For the past several months, one trend has been pervasive across the stock market: investors have been trickling into recession-resistant stocks over their riskier competitors.
You can see this trend play out in companies like Procter & Gamble:
…and Dollar Tree:
Obviously, companies like these do fine – or even do better – during economic slumps. People still buy cleaning supplies, personal grooming items and other necessities no matter what the GDP is doing. And if we find ourselves in a really bad economic position, customers will favor discount shopping at stores like the Dollar Tree.
None of this is to say that a recession or deep economic setback is definitely going to happen. But investors have been inching toward protecting themselves.
There’s another company, however, that has been a beneficiary of this risk-off trend: Costco Wholesale Corp (COST):
Costco is a giant warehouse membership discount chain across North America and a few other places around the globe. The appeal is simple: why go out and buy soap, paper towels and all kinds of other items a few times each month at full price when you can buy them in bulk once at a discount?
The thing with Costco is not that it does well in recessions. It doesn’t necessarily. It just does less bad than a lot of other retailers and store chains. Its membership fees cover most of its revenue structure. The discounts, it absorbs and negotiates with suppliers… so people continue to pay their memberships.
But here’s the problem: Costco as a stock has gotten too popular.
That $245 price tag is its all-time high. If we pull back the price range to five years, you can see how its chart looks one sided:
Now, we’re not saying that the company hasn’t grown at a rapid rate to back much of these gains on the investor side. It absolutely has.
From 2015 through last year, revenue jumped 22% and net income grew 32%. Those are incredible numbers for a 12-figure company (with a market cap of $108 billion).
But you can see a slight problem here. While its underlying business has done quite well over this period, its stock has done even better… too well, one could argue. After all, does a 150% stock gain make sense for a 32% earnings increase?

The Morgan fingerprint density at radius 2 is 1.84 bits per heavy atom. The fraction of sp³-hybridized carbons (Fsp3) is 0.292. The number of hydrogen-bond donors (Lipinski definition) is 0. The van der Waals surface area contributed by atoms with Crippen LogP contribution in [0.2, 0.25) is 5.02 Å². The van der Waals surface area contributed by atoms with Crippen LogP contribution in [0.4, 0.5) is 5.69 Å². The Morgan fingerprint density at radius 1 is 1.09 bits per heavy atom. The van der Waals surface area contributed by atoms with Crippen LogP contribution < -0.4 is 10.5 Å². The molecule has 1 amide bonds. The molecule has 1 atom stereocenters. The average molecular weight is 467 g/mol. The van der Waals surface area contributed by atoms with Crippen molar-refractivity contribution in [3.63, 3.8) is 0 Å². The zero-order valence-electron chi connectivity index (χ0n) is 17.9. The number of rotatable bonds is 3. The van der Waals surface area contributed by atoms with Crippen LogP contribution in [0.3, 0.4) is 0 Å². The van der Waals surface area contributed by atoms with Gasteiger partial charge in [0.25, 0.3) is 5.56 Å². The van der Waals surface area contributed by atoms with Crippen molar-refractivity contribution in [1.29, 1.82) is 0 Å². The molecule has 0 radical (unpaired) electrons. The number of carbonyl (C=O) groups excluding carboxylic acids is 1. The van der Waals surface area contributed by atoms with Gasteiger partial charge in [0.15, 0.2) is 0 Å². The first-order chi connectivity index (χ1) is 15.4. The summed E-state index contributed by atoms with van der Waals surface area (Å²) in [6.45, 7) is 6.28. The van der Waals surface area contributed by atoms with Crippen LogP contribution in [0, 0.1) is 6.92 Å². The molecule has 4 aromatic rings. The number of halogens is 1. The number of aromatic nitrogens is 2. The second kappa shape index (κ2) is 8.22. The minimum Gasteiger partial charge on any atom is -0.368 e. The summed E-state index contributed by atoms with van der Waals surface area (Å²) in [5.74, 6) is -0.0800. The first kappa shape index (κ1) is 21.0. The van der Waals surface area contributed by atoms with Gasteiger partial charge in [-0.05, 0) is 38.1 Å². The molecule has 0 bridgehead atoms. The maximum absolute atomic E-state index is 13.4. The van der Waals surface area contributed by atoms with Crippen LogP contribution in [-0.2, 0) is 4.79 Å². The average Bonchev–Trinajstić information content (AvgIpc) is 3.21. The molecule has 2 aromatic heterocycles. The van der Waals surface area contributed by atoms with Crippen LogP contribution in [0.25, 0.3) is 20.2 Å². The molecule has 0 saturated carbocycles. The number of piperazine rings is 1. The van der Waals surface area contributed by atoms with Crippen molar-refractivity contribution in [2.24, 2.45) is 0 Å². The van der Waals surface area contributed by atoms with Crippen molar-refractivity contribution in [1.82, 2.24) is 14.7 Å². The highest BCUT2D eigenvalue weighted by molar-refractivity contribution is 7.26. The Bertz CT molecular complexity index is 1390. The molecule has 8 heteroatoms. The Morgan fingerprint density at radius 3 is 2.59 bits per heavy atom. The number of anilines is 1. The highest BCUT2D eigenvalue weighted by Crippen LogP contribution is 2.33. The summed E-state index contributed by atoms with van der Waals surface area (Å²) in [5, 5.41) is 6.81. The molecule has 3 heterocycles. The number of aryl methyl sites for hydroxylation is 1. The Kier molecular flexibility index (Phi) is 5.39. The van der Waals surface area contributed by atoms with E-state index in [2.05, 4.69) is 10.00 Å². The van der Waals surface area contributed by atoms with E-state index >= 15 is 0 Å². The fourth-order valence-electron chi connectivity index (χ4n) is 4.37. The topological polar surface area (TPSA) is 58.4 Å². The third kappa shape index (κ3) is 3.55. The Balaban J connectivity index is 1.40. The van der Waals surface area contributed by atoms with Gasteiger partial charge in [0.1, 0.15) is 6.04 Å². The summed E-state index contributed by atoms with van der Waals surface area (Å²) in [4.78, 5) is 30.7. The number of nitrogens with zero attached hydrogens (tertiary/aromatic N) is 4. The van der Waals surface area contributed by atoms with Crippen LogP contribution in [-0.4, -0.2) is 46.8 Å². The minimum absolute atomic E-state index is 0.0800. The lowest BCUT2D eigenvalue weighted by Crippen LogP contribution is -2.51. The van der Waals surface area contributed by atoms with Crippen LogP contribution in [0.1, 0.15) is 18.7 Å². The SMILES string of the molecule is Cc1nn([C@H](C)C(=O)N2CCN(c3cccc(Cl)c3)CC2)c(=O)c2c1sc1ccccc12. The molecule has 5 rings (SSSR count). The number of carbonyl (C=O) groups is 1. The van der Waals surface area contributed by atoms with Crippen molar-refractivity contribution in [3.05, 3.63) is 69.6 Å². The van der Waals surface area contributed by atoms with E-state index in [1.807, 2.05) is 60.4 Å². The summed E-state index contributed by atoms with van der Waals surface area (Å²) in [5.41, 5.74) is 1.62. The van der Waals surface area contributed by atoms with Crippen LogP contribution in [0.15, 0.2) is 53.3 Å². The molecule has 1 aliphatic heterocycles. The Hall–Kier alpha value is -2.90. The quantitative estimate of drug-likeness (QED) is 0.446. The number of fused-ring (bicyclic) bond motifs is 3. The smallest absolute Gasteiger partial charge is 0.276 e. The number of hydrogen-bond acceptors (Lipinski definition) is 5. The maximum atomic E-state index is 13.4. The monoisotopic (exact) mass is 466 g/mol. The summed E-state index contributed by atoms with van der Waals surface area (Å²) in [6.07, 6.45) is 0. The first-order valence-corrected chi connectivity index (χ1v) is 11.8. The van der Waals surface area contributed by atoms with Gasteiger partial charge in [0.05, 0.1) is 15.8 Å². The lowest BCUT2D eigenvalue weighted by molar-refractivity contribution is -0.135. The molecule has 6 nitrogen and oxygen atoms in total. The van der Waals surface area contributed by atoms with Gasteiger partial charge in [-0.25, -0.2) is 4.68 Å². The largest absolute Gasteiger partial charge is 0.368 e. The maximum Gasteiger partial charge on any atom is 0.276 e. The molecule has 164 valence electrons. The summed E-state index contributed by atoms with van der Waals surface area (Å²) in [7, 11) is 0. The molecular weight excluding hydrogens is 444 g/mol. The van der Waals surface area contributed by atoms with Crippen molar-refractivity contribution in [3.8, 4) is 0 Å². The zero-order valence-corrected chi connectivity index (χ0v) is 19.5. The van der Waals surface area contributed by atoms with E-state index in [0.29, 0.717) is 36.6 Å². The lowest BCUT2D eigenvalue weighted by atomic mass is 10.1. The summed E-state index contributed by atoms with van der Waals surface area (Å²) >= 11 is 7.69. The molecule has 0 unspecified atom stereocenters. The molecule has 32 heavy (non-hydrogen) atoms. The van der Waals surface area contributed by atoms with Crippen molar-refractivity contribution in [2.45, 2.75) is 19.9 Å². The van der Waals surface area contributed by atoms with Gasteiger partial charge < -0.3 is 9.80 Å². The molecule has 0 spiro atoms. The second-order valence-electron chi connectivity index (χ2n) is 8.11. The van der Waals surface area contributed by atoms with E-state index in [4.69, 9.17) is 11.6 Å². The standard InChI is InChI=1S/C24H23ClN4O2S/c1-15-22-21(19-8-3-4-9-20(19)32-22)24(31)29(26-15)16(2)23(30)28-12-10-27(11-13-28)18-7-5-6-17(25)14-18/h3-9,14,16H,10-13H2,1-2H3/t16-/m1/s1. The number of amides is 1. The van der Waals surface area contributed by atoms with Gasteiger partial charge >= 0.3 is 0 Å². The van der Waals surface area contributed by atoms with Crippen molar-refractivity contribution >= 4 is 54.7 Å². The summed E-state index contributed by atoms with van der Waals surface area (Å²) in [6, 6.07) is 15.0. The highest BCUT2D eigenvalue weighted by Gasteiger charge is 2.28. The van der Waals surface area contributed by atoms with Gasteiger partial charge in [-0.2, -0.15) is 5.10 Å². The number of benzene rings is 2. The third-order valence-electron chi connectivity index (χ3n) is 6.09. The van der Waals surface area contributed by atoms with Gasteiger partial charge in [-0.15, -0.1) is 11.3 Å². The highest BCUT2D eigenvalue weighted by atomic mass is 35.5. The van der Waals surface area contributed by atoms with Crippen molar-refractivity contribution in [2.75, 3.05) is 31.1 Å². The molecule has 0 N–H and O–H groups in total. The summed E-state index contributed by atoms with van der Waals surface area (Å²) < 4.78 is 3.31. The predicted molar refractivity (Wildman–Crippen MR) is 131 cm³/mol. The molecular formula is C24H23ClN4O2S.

We’re not arguing that anyone should go out and short shares of Costco. But considering investors proved they are willing to take profits at these price levels (as they did during the fourth quarter last year), we might see a slow down for COST shares over the next few weeks.
It shouldn’t be too serious. But a retraction back to below $230 is on the table. Of course, one way to play that short-term price realignment would be to simply buy put options on COST. But with just one extra step, you can do even better…
A Strategy to Play a Short Term Correction
Put options offer a great way to leverage declining share prices without needing to put your portfolio at risk by trading on margin with your broker… as you would by shorting a stock.
But they can be expensive if not offset by some other income. Fortunately, there’s a strategy to do just that – offset risk without greatly decreasing the profit potential of a put.
A bear put spread is a type of trade that involves buying a put option on a stock you believe will fall in price and selling a second put option with a lower strike price.
What this does is offer much of the return potential from the first put while reducing the amount of money to get in by collecting some income from the second one.
You’d still profit as the underlying stock declines in price. But in exchange for the reduction in cost (and amount at risk), the profit potential is capped.
You can see how this trade looks here:
Source: The Options Industry Council
The only time where a straight put option unhedged makes more sense is when you believe a stock is due for a heavy loss. That’s not the case with Costco. The company is still in the right market at the right time, offers substantial growth and economic safety. But it is overbought. So, a decline is in order… but not a crash.
So, a bear put spread is the right move here. Let’s look at a specific example.
A Specific Trade on COST’s Near Term Price Realignment
With a current price of $245 and a target fall to below $230, those are the strikes the make the most sense for this particular trade.
So, a trader looking to get into a bear put spread on COST could buy a May 17 $245 put for $5 per share and sell a May 17 $230 put for $1.08 per share. That results in a net debit of $3.92 per share or $392 total (each option covers 100 shares).
That’s the total amount at risk with this trade. While not a tiny amount, check out the potential return here.
If shares really do fall as far as $230 – which wouldn’t be hard considering they were at $200 at the start of 2019 – the trader would collect a total return of $1,108.
To find that, take the difference in strike prices ($245 – $230 = $15), subtract the cost ($15 – $3.92 = $11.08) and multiply by the number of shares ($11.08 x 100 shares = $1,108).
Think about that; $1,108 would be a 283% return on the $392 at risk. Of course, Costco could defy gravity and remain above $230 per share. But this trade could still turn a profit even so.
To find how far COST has to fall before this trade enters profit territory, simply take the total cost and subtract it from the top strike price ($245 – $3.92 = $241.08). That is a move of just 1.6%.
Considering Costco shares have rallied 22.5% this year so far, a tiny decline like that is more than possible… it’s probable.